Our daughter goes to a local, all-Chinese preschool. We live in the neighbourhood and I’m their å¤–æ•™ã€‚ She started last November but unlike most kids who go all day five days a week, she only goes mornings on Mon/Wed/Fri. We’re the only foreigners. This week she got to participate in the Monday morning flag-raising ceremony.
They deliberately put her in the class with the nicest teachers, who don’t criticize and shame and negatively compare and threaten as per normal in China (and like in the other classes). As the English teacher, I’m in each of the seven classes every morning so it’s easy for me to compare their discipline and teaching styles.
It seems like participating in this event and celebrating her birthday, which means going through the birthday kid routine that all the other kids go through on their birthdays, have gone a long way toward her fitting in — both in how she feels and how the other kids relate to her. Maybe it’s made everyone realize more that she’s a student, too, and not just some weird visitor. And of course it helps that her Chinese is way better now than when she started.
The chain is owned by an American/Chinese couple who are our friends and members of our NGO. This means I have way more leverage to address issues than I normally would, so this is an exceptional situation for us. I don’t know what we’d do if our only options were normal preschools. Even for the most cross-culturally savvy families, sometimes putting a foreign kid in a Chinese preschool just doesn’t work. There are endless possibilities for deal-breaking conflict.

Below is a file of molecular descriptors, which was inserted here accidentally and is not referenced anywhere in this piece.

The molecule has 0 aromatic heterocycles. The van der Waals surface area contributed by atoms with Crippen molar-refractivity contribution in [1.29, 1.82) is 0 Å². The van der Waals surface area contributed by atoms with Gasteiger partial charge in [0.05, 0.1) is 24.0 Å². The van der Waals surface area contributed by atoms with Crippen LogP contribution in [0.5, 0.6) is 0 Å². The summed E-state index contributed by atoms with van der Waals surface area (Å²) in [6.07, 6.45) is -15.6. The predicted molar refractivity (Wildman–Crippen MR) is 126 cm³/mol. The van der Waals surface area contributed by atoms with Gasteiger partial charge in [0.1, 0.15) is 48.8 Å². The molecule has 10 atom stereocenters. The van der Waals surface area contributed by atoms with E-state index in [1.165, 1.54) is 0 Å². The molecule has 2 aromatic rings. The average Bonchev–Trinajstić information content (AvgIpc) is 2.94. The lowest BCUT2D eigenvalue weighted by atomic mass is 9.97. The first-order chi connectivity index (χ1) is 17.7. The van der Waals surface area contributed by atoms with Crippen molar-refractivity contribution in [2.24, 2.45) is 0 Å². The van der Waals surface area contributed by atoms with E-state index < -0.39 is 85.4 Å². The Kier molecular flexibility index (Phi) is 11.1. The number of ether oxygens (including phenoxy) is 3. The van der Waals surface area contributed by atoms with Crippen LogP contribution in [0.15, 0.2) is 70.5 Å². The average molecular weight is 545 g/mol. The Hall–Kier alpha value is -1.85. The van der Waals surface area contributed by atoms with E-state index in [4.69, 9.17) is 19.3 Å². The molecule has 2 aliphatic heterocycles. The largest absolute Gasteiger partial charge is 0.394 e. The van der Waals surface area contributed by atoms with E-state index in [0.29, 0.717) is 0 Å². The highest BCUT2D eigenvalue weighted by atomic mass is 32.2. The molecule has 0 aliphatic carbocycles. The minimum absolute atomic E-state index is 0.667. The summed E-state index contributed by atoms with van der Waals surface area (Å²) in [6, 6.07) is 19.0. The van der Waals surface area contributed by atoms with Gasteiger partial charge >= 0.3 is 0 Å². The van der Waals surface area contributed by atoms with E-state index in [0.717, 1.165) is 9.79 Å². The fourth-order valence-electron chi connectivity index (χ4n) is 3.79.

Their sashes say “I’m a little flag-bearer” æˆ‘æ˜¯å°æ——æ‰‹ã€‚ Here’s the video of her little performance:
(Part of being at this local Chinese preschool is a horrible, disorganized sound system. Normally this doesn’t matter, because the point of a Chinese sound system is not to clearly amplify speech or music; it’s to make noise so that events feel more çƒé—¹ã€‚ On this day, the mics they first tried to use at the base of the flagpole were set to broadcast inside the school instead of outside. But the other mics that do broadcast through the outdoor speakers couldn’t reach all the way to the flagpole, so they moved the kids over to one side. And then the batteries were worn out and fuzzy and loose. But anyway… :)
Hi, everybody! I’m Lu Xinyu from Little Class 2. I just turned 4. I want to sing a song for you:
I love my preschool
At preschool there are lots of friends
There’s singing and dancing
Everybody’s happy together
This was our first day, at the end of October:
More Chinese preschool stuff: